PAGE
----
In addition to being judged for being a “sinner,” I’ve had a lot of people assume that when I was coming out, I was also renouncing my faith. I’ve had to explain over and over again that there are plenty of transgender and other queer Christians. I’ve had to tell people that no, me being trans doesn’t mean that I think God made a mistake. I don’t even want to think about all the people who have told me that they still love me, they just don’t support my decisions and that they know that this isn’t what God wants for my life. I’ve never understood this clearly what people mean when they say “love the sinner and hate the sin.” And it isn’t a good thing. They spend an awful lot of time focusing on the sin that they hate so much and not enough time focusing on the “sinner” that they’re supposed to be loving. I have no time for churchgoers who are going to judge me or tell me that I’m being a bad Christian for being who I am. I was taught that I am Wonderfully and Fearfully Made, and that means that my transgender body is wonderful and is exactly what God had in mind when They made me. In fact, that thought is one of the things that keeps me going in hard times. God created me to be transgender and queer, and so I have to remember, as the Bible says, if God is for me, who can be against me?
Joan of Arc was burned at the stake for crimes that included dressing like a man, but it’s for those same actions that she was canonized by the Catholic Church almost 500 years later. Now, I’m far from being a saint, but I like to think that if she can be celebrated and honored by the church for challenging gender norms than so can I. Or at least I can find a place that will fully welcome me for being who I am.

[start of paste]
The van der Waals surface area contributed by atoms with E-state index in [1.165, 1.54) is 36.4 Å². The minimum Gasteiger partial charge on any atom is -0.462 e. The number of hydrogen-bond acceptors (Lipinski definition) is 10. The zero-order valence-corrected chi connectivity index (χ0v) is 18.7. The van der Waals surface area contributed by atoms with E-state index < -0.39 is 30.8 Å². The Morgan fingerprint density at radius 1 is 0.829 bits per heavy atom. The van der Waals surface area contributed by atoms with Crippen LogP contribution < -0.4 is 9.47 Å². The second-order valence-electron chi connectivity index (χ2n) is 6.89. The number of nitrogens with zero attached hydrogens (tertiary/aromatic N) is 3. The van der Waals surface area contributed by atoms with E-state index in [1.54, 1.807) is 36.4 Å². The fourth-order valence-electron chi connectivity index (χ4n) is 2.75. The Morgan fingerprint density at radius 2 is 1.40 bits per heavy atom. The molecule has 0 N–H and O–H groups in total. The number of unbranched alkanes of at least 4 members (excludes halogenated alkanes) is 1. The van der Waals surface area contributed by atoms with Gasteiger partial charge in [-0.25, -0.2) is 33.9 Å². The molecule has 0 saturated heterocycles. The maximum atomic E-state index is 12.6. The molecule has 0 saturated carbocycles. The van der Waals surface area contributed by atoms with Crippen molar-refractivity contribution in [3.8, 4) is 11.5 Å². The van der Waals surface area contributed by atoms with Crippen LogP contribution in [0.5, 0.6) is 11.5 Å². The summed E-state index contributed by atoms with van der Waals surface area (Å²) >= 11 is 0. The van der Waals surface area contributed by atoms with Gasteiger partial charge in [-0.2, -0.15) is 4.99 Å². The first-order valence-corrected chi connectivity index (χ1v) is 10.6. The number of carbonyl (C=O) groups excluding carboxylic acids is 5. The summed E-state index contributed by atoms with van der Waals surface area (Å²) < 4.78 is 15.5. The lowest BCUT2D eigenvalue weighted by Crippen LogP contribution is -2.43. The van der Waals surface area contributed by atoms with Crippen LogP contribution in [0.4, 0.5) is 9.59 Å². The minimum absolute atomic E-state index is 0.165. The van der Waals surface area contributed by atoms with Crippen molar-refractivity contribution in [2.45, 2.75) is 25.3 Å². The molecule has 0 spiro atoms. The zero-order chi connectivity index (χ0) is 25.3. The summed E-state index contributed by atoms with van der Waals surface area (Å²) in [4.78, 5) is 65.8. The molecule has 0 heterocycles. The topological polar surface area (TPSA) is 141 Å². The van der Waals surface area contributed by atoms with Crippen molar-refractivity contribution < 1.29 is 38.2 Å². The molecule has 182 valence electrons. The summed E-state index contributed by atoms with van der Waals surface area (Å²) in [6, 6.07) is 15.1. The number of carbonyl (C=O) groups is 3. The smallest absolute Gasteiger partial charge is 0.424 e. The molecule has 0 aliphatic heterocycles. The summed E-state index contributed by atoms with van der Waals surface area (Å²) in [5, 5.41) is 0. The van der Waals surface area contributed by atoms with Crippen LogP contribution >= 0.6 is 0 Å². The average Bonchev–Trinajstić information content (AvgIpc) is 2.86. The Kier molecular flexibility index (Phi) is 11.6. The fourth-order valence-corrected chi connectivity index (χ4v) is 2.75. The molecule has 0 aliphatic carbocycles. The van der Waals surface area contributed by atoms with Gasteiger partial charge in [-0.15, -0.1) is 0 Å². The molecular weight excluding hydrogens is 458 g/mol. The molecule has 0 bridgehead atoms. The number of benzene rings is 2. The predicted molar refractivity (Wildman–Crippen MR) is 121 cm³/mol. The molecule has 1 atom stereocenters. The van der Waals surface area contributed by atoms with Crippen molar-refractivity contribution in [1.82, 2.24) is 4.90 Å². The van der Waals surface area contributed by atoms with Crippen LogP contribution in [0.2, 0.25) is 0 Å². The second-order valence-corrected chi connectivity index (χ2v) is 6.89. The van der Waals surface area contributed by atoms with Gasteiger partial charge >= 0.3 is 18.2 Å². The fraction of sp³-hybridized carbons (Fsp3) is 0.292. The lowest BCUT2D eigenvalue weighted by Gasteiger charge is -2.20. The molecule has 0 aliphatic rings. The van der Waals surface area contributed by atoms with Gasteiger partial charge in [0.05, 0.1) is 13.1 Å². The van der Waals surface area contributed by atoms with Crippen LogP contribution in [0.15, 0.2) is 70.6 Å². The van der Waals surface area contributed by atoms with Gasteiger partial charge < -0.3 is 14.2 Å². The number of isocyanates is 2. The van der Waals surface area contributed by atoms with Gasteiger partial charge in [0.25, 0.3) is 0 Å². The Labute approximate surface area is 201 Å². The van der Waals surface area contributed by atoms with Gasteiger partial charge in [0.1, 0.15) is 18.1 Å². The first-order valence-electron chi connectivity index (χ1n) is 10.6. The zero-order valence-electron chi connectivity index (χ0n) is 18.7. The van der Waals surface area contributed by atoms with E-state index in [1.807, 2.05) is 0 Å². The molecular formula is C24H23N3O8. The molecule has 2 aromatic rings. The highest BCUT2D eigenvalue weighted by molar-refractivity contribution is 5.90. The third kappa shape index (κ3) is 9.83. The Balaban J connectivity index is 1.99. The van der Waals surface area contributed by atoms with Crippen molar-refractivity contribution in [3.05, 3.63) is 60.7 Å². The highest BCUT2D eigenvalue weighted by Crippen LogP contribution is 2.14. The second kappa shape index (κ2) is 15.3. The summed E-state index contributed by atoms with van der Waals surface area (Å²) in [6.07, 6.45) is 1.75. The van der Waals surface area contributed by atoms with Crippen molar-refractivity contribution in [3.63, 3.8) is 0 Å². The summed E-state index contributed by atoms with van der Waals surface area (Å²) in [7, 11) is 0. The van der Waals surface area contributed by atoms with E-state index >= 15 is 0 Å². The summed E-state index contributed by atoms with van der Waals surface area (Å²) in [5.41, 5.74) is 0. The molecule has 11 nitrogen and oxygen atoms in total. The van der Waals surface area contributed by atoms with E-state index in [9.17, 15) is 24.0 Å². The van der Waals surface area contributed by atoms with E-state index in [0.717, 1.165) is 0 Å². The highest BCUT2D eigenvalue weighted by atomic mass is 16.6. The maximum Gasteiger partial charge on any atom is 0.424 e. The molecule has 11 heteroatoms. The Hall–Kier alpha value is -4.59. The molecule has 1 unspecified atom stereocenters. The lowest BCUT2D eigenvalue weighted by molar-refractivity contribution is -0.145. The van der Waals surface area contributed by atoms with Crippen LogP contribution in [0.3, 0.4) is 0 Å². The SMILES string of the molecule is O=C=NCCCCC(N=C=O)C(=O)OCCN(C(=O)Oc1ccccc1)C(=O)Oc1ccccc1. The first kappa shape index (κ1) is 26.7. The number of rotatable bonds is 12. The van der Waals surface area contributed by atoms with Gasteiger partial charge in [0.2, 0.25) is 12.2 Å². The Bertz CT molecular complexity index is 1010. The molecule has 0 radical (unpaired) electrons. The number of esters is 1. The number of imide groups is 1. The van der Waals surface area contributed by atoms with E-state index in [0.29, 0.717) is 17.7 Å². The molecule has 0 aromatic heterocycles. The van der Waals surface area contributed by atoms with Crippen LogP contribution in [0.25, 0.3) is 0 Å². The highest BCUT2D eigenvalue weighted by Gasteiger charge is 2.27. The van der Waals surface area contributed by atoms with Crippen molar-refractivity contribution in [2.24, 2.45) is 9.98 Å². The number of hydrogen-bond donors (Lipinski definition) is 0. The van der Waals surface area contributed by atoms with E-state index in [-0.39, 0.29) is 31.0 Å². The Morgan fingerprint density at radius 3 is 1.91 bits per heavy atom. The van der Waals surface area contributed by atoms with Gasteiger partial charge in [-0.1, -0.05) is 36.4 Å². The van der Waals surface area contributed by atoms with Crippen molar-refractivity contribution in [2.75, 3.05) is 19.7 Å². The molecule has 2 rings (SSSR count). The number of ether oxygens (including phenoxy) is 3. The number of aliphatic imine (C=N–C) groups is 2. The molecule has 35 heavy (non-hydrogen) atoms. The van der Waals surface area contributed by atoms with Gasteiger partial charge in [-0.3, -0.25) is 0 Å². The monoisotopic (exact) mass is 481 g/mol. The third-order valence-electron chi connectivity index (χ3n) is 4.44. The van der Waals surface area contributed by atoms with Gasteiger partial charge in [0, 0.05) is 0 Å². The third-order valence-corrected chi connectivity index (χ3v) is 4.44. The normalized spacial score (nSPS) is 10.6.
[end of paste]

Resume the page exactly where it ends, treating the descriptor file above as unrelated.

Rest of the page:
I currently still have a very complicated relationship with the church. I absolutely don’t want to belong to an organization that condemns people like me or even has second thoughts about me being a full member because of my gender or sexuality. I’m not sure when I’m going to find another church that I’ll feel as at home as I did at my last church, or if I ever will. I still very much believe in and have a relationship with a God who doesn’t judge and instead welcomes everyone into Their loving arms. In fact, it’s my relationship with God that has given me the hope and strength I’ve needed to make it through some of my darkest moments of depression and dysphoria.
I’d like to be able to find a group who wants to share in that hope and faith with me. I’d like to be able to sing and share meals and pray together and work together to make our community a better place. I’m still looking for that place, and sometimes I run into groups who would rather judge me or flat out refuse me a place at the table than welcome me in. Those aren’t the type of Christians I want to identify with, and those aren’t the type of Christians I want to sit in church with. So I have to hold onto hope that I’ll be able to find a church that will celebrate my transness with me, that will celebrate my queerness with me and that will see that I too am created in God’s image.
Special Note: Autostraddle’s “First Person” personal essays do not necessarily reflect the ideals of Autostraddle or its editors, nor do any First Person writers intend to speak on behalf of anyone other than themselves. First Person writers are simply speaking honestly from their own hearts.